These days in Sweden, there is a hot debate as to whether or not the country should join NATO. A survey conducted by the largest newspaper in Sweden, Dagens Nyheter, shows that citizens’ support for a Swedish NATO membership is growing.
According to the study, 28 percent of respondents were in favor of a Swedish membership in NATO in April 2014, while a second study showed that by December 2014, that number had risen to 33 percent.
Arguments against Sweden joining NATO include complaints that Sweden is already working too closely with the U.S. and NATO. Some of Sweden’s politicians are highly critical of this cooperation. For example, the U.S. has sent B52s to Southern Sweden for an exercise known as “Baltops,” in which they practice laying down strings of naval mines. Sweden’s strategic location makes it prime territory for military drills carried out by both Russia and the U.S. Sweden has become concerned that increased cooperation with the U.S. will result in escalated tensions with the Russians, whose aircraft had even penetrated Swedish airspace over the last couple of years. Some wonder if membership in NATO will further exacerbate this situation.
A new warning against a Swedish membership in NATO was issued recently by researchers at the Swedish Defense University. The researchers argue that a Swedish membership in NATO would cement Russia’s image of a hostile Western alliance and provoke more aggression from the Russians. In other words, a Swedish membership in NATO would escalate the risk of violence and war, thereby making Sweden less secure.
On the other hand, the arguments for a Swedish membership in NATO contend that such an alliance would have precisely the opposite effect. It would, in fact, increase Sweden’s security. New, global threats pose great challenges to Sweden’s capacity to defend itself both globally and locally. After all, this is now an entirely different world from the world in which Sweden’s now non-existent neutrality was established. Apparently, however, all of the Scandinavian countries “are all nonetheless convinced that our future security will be built upon military and civil cooperation across the borders.”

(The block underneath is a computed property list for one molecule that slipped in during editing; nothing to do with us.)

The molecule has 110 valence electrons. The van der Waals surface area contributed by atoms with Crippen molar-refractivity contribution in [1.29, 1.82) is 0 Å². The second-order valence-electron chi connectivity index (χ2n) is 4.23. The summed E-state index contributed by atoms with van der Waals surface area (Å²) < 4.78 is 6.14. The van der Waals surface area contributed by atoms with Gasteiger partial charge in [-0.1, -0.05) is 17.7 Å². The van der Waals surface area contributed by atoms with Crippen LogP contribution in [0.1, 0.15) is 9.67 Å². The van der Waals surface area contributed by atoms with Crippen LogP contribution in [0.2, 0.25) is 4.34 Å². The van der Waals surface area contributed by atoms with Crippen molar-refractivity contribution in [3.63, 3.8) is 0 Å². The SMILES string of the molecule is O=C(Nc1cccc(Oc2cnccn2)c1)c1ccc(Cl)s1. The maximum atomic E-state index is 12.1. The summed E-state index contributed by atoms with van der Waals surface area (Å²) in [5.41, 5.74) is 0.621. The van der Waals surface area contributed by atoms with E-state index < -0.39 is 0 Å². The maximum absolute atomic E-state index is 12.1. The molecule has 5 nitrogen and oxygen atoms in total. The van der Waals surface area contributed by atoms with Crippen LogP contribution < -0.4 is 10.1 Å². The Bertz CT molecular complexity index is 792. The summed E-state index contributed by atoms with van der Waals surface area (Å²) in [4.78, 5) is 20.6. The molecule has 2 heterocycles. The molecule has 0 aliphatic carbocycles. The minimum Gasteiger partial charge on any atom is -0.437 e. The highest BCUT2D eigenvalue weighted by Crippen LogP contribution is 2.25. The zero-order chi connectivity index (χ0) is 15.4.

As a result, there are two diametrically opposed standpoints. Proponents of each one arguing that their way will lead to a safer and sounder country, as well as a more secure world. Does this mean that the security brought about by peace is a paradox? No. It means that the train of thought behind the logic of one of these viewpoints has been skipped over entirely, and therefore, it is obscured to anyone who does not take the time to work out the logic for him or herself. The premise of the latter of these two standpoints is the delusion that peace is achieved by fortifying the capacity to kill someone else and therein lies the flaw in this particular standpoint.
Swedish proponents for NATO might even consider the possibility that had Sweden not abandoned its neutrality in the first place, tensions between Sweden and Russia might never have escalated to their current level.
Security, in this context, is the direct result of peace and it cannot be achieved unless there is peace. The genius of this manipulative and fear-provoking presentation of information by proponents of NATO is that the logic is so obvious, it cannot be believed when heard. Here is a summation of this logic that should dispel any illusion of a security paradox in the infamous and logical quote by the immortal comedian George Carlin. Carlin said, “Fighting for peace is like screwing for virginity.”
Opinion by Lucia Ray
Edited by Leigh Haugh
Dagens Nyheter: Home
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Swedish Defence University: Home